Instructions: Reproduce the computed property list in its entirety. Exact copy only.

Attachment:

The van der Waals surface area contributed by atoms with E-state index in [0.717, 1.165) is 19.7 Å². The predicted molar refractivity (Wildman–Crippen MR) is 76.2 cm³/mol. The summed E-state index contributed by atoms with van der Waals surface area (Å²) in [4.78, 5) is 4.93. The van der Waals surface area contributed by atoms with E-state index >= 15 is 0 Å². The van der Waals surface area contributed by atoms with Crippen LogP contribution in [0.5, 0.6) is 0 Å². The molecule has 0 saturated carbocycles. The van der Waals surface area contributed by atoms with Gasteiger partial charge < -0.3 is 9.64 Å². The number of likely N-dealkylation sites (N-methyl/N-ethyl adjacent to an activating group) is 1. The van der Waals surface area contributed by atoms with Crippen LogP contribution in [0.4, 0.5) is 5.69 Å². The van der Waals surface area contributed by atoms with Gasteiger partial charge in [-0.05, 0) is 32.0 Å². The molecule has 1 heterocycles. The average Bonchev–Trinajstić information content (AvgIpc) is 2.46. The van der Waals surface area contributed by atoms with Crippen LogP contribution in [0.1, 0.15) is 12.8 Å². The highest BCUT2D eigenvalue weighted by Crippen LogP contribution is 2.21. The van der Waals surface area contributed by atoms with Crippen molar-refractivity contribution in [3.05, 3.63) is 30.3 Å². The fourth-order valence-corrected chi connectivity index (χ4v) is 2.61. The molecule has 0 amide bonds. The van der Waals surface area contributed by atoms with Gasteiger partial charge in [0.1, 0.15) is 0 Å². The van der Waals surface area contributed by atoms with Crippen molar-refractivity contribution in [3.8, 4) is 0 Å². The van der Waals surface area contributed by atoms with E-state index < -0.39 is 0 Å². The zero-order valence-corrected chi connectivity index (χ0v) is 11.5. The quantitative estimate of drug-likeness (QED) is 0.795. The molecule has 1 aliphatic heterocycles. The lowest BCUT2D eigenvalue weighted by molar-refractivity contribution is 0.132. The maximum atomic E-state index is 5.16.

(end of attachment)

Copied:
The van der Waals surface area contributed by atoms with E-state index in [0.717, 1.165) is 19.7 Å². The predicted molar refractivity (Wildman–Crippen MR) is 76.2 cm³/mol. The summed E-state index contributed by atoms with van der Waals surface area (Å²) in [4.78, 5) is 4.93. The van der Waals surface area contributed by atoms with E-state index >= 15 is 0 Å². The van der Waals surface area contributed by atoms with Crippen LogP contribution in [0.5, 0.6) is 0 Å². The molecule has 0 saturated carbocycles. The van der Waals surface area contributed by atoms with Gasteiger partial charge < -0.3 is 9.64 Å². The number of likely N-dealkylation sites (N-methyl/N-ethyl adjacent to an activating group) is 1. The van der Waals surface area contributed by atoms with Crippen LogP contribution in [0.4, 0.5) is 5.69 Å². The van der Waals surface area contributed by atoms with Gasteiger partial charge in [-0.05, 0) is 32.0 Å². The molecule has 1 heterocycles. The average Bonchev–Trinajstić information content (AvgIpc) is 2.46. The van der Waals surface area contributed by atoms with Crippen LogP contribution in [0.1, 0.15) is 12.8 Å². The highest BCUT2D eigenvalue weighted by Crippen LogP contribution is 2.21. The van der Waals surface area contributed by atoms with Crippen molar-refractivity contribution in [3.05, 3.63) is 30.3 Å². The fourth-order valence-corrected chi connectivity index (χ4v) is 2.61. The molecule has 0 amide bonds. The van der Waals surface area contributed by atoms with Gasteiger partial charge in [0.1, 0.15) is 0 Å². The van der Waals surface area contributed by atoms with Crippen molar-refractivity contribution in [3.8, 4) is 0 Å². The van der Waals surface area contributed by atoms with E-state index < -0.39 is 0 Å². The zero-order valence-corrected chi connectivity index (χ0v) is 11.5. The quantitative estimate of drug-likeness (QED) is 0.795. The molecule has 1 aliphatic heterocycles. The lowest BCUT2D eigenvalue weighted by molar-refractivity contribution is 0.132. The maximum atomic E-state index is 5.16.